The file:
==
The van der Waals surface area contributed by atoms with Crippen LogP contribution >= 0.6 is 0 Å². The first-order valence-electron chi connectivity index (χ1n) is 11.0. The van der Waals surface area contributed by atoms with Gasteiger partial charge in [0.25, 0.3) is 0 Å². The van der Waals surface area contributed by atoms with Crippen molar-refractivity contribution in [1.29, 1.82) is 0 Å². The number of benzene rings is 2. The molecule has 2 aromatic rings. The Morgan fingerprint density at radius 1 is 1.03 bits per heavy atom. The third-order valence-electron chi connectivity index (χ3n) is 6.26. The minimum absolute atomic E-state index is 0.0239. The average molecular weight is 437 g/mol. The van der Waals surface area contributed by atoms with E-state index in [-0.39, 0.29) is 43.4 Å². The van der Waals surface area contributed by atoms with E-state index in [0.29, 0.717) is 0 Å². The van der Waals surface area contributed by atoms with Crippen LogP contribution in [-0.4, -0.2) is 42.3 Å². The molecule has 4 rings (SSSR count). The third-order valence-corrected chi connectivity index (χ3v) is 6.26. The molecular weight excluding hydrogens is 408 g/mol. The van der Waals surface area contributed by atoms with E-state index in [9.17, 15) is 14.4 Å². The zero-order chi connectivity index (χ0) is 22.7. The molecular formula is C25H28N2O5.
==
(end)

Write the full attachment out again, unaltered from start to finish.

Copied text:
The van der Waals surface area contributed by atoms with Crippen LogP contribution >= 0.6 is 0 Å². The first-order valence-electron chi connectivity index (χ1n) is 11.0. The van der Waals surface area contributed by atoms with Gasteiger partial charge in [0.25, 0.3) is 0 Å². The van der Waals surface area contributed by atoms with Crippen molar-refractivity contribution in [1.29, 1.82) is 0 Å². The number of benzene rings is 2. The molecule has 2 aromatic rings. The Morgan fingerprint density at radius 1 is 1.03 bits per heavy atom. The third-order valence-electron chi connectivity index (χ3n) is 6.26. The minimum absolute atomic E-state index is 0.0239. The average molecular weight is 437 g/mol. The van der Waals surface area contributed by atoms with E-state index in [-0.39, 0.29) is 43.4 Å². The van der Waals surface area contributed by atoms with E-state index in [0.29, 0.717) is 0 Å². The van der Waals surface area contributed by atoms with Crippen LogP contribution in [-0.4, -0.2) is 42.3 Å². The molecule has 4 rings (SSSR count). The third-order valence-corrected chi connectivity index (χ3v) is 6.26. The molecular weight excluding hydrogens is 408 g/mol. The van der Waals surface area contributed by atoms with E-state index in [9.17, 15) is 14.4 Å². The zero-order chi connectivity index (χ0) is 22.7. The molecular formula is C25H28N2O5.